A Little Historical Perspective

From an eyewitness, namely Denny Emerson.


Thank you for posting that.

I started going to shows about 60 years ago and back then the Pony Club near me did hunter shows, not eventing.
Hunter shows have changed a lot too in those years.


Interesting. Trish Galvin’s incredible success in international competition predates Hilda’s by 15-20 years and all her horses were imported to her place in California. Mostly Swedish, but also Ireland and other European countries.

ETA: Rath Patrick was an Irish TB. The Galvins provided Gladstone with many good horses, GM’s Night Owl being one of them.

The Eurodressage website currently has an article on the relationship between dressage and circuses which is a lot closer than one might think.


Even 30 years ago, growing up in a Pony Club setting, I saw dressage as a specialization after years of basic training, not something to do instead of riding out and jumping.

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Tina Konyot comes from a family of circus trainers and performers, some still active in the field. In the past riders whose lives depended on the soundness and cooperation of their mounts were often magnificent riders and horsemen. That realm included cavalry, cowboys and the circus.


Bred and Circuses!!

:rofl: :rofl:


Yes I believe the 19th century French riding masters did public performancs too, with or without the rest of the circus. I suppose a bit like the Lippizan shows or Cirque du Solieil Cavallia.


From my vantage point in the 1970s in a primarily western environment, yes, dressage was super mystified and required perfect riding and invisible aids and the concept only applied to what we’d think of as GP level now. I may have seen photos of riders at that level. They were not on TV even during the Olympics. On the other hand you could sometimes watch TB racing on TV


I am old enough to remember, and lucky to ride (in the 60s) in one of the “hotbeds” of dressage, and I STRONGLY disagree with this statement.

Keen was notable BECAUSE he was the first TB to make it to the top levels of dressage.

Most of the upper level US dressage horses in the 50s and 60s were European imports (French, German, Austrian, Irish, etc.)

Here is an article about the three riders chosen to represent the US in Dressage at the 1959 Pan Am Games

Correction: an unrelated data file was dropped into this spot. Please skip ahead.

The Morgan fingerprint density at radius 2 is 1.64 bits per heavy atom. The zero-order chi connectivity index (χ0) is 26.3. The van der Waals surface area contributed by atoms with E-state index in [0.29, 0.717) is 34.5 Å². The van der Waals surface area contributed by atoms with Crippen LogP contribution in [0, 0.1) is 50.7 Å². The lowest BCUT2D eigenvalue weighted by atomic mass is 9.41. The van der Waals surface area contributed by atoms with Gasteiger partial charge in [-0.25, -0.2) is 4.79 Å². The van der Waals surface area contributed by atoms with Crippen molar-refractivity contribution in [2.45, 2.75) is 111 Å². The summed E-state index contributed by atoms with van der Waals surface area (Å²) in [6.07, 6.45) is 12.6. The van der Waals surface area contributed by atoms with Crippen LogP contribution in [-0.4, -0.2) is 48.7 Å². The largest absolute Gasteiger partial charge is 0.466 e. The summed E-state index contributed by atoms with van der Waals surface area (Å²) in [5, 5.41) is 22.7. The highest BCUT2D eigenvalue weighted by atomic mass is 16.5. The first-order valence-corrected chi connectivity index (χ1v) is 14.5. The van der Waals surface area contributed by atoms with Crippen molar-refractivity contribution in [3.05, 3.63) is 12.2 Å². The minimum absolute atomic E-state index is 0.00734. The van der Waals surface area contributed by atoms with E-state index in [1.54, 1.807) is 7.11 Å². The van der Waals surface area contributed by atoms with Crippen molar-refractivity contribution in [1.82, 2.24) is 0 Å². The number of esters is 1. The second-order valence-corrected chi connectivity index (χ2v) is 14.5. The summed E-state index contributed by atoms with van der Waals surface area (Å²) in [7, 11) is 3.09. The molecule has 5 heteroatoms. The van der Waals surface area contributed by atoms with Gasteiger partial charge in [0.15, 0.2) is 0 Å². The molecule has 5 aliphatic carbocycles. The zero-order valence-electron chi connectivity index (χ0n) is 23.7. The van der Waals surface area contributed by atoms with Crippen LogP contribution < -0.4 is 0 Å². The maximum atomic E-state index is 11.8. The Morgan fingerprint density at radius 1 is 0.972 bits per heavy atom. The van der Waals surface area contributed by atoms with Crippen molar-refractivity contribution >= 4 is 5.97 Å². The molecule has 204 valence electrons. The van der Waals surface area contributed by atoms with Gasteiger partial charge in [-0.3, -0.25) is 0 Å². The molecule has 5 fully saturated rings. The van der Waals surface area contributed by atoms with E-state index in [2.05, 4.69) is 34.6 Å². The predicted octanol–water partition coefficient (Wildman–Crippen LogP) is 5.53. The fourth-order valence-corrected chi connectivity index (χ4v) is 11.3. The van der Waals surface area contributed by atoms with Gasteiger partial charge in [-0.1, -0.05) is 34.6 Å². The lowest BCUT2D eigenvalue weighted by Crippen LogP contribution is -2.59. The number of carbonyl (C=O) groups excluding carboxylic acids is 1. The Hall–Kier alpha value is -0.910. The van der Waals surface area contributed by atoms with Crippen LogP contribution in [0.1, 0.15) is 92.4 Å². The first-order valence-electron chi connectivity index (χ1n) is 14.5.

They won the Team Silver.

Trish Galvin with an Irish horse and a French horse.
Jessica Newberry with a German horse and a Lipizzaner.
Karen McIntosh with 2 German bred horses

At the lower levels I saw more TB x QH than straight TB.


Maybe he mostly saw the lower level TB/QH dressage horses in his travels, and only saw the upper level event horses.

The person who wrote that post on Facebook was Denny Emerson, for those who don’t recognize the name of his farm.

But the article headline in this post actually says dressage riders in the US are very rare in 1959.

The other thing to keep in mind is that for a long time the only dressage competition started at FEI PSG. The creation of lower level tests and shows on a national level didn’t come along until the 1980s I think? So there was no possibility of being say a First Level dressage rider earlier. The shows didn’t exist, the lower level discipline didn’t exist. If you didn’t want to jump you did rail classes.


Still it is interesting to me that he’s focusing on TBs when the two horses who got him into the national and then Olympic stages were a half-Morgan and a flunked out barrel horse from Oklahoma.


Denny is a huge advocate for both TBs and Morgans. This post just happens to be a TB one.


I started at a riding school in the early 80s. It was started by one of the founders of our local GMO (among others of course, she didn’t do it alone), where we used the German FN as our text for beginners to learn about horses and riding, and all started on a longe line. I had wanted to ride after seeing The Miracle of the White Stallions, so of course I wanted to ride dressage.
The riding school had a former military officer who was training a Lipizzan stallion, and I had lessons with multiple trainers including one who was training dressage with a Selle Francais mare. When I said I wanted to ride dressage, all the adults around us said, “your family couldn’t afford a dressage horse” and convinced me to stick with stock type shows on my quarter horse. It definitely had a mystique out in the desert southwest at the time!

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I’m glad that access to dressage education is no longer as limited as it was over the years. The material available was limited and guarded by those who had it. The internet has changed a lot though it took a while to establish the resources online. Most of my trainers who are older had to travel and live in Europe to get their educations. Now virtual lessons are a thing which takes away a lot of barriers. Trainers are being more open to teaching beyond basic levels as well. Less gate keeping.